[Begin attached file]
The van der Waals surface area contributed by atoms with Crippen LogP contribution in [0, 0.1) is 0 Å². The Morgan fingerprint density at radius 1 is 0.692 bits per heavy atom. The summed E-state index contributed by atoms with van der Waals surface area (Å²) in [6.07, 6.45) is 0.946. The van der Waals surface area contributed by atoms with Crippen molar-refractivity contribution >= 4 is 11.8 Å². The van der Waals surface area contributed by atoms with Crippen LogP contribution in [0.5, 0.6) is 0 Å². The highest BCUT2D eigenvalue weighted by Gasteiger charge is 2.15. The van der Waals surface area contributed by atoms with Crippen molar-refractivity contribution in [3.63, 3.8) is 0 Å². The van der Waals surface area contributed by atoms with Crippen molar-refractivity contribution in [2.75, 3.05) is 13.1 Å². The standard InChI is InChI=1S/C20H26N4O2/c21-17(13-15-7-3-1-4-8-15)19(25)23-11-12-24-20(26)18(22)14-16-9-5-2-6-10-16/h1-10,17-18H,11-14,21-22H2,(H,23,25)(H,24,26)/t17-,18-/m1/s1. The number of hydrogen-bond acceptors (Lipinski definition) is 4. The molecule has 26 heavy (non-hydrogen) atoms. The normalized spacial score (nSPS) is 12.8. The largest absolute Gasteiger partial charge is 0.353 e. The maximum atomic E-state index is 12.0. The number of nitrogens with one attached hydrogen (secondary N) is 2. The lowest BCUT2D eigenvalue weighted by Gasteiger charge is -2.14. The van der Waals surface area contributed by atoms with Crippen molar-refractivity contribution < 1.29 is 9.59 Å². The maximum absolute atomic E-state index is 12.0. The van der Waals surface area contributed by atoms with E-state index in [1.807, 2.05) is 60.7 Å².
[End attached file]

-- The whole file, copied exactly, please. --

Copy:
The van der Waals surface area contributed by atoms with Crippen LogP contribution in [0, 0.1) is 0 Å². The Morgan fingerprint density at radius 1 is 0.692 bits per heavy atom. The summed E-state index contributed by atoms with van der Waals surface area (Å²) in [6.07, 6.45) is 0.946. The van der Waals surface area contributed by atoms with Crippen molar-refractivity contribution >= 4 is 11.8 Å². The van der Waals surface area contributed by atoms with Crippen LogP contribution in [0.5, 0.6) is 0 Å². The highest BCUT2D eigenvalue weighted by Gasteiger charge is 2.15. The van der Waals surface area contributed by atoms with Crippen molar-refractivity contribution in [3.63, 3.8) is 0 Å². The van der Waals surface area contributed by atoms with Crippen molar-refractivity contribution in [2.75, 3.05) is 13.1 Å². The standard InChI is InChI=1S/C20H26N4O2/c21-17(13-15-7-3-1-4-8-15)19(25)23-11-12-24-20(26)18(22)14-16-9-5-2-6-10-16/h1-10,17-18H,11-14,21-22H2,(H,23,25)(H,24,26)/t17-,18-/m1/s1. The number of hydrogen-bond acceptors (Lipinski definition) is 4. The molecule has 26 heavy (non-hydrogen) atoms. The normalized spacial score (nSPS) is 12.8. The largest absolute Gasteiger partial charge is 0.353 e. The maximum atomic E-state index is 12.0. The number of nitrogens with one attached hydrogen (secondary N) is 2. The lowest BCUT2D eigenvalue weighted by Gasteiger charge is -2.14. The van der Waals surface area contributed by atoms with Crippen molar-refractivity contribution < 1.29 is 9.59 Å². The maximum absolute atomic E-state index is 12.0. The van der Waals surface area contributed by atoms with E-state index in [1.807, 2.05) is 60.7 Å².